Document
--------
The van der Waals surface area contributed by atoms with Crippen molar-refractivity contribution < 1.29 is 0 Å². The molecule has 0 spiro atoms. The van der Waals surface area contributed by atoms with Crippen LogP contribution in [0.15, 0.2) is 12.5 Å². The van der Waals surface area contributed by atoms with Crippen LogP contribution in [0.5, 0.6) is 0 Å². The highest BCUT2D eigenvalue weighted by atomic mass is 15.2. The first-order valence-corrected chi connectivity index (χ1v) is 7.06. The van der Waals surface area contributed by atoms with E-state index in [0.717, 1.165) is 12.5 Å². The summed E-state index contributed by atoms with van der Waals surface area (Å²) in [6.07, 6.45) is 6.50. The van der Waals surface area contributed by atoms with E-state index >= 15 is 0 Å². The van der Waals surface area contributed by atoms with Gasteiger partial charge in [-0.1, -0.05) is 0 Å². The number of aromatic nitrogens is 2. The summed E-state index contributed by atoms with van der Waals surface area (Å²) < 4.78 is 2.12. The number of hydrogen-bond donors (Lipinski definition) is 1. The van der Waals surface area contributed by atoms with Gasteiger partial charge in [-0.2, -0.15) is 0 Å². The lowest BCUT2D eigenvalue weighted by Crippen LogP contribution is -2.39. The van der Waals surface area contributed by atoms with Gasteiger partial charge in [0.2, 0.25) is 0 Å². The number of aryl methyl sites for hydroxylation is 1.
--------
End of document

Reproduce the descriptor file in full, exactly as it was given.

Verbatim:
The van der Waals surface area contributed by atoms with Crippen molar-refractivity contribution < 1.29 is 0 Å². The molecule has 0 spiro atoms. The van der Waals surface area contributed by atoms with Crippen LogP contribution in [0.15, 0.2) is 12.5 Å². The van der Waals surface area contributed by atoms with Crippen LogP contribution in [0.5, 0.6) is 0 Å². The highest BCUT2D eigenvalue weighted by atomic mass is 15.2. The first-order valence-corrected chi connectivity index (χ1v) is 7.06. The van der Waals surface area contributed by atoms with E-state index in [0.717, 1.165) is 12.5 Å². The summed E-state index contributed by atoms with van der Waals surface area (Å²) in [6.07, 6.45) is 6.50. The van der Waals surface area contributed by atoms with E-state index >= 15 is 0 Å². The van der Waals surface area contributed by atoms with Gasteiger partial charge in [-0.1, -0.05) is 0 Å². The number of aromatic nitrogens is 2. The summed E-state index contributed by atoms with van der Waals surface area (Å²) < 4.78 is 2.12. The number of hydrogen-bond donors (Lipinski definition) is 1. The van der Waals surface area contributed by atoms with Gasteiger partial charge in [-0.2, -0.15) is 0 Å². The lowest BCUT2D eigenvalue weighted by Crippen LogP contribution is -2.39. The van der Waals surface area contributed by atoms with Gasteiger partial charge in [0.2, 0.25) is 0 Å². The number of aryl methyl sites for hydroxylation is 1.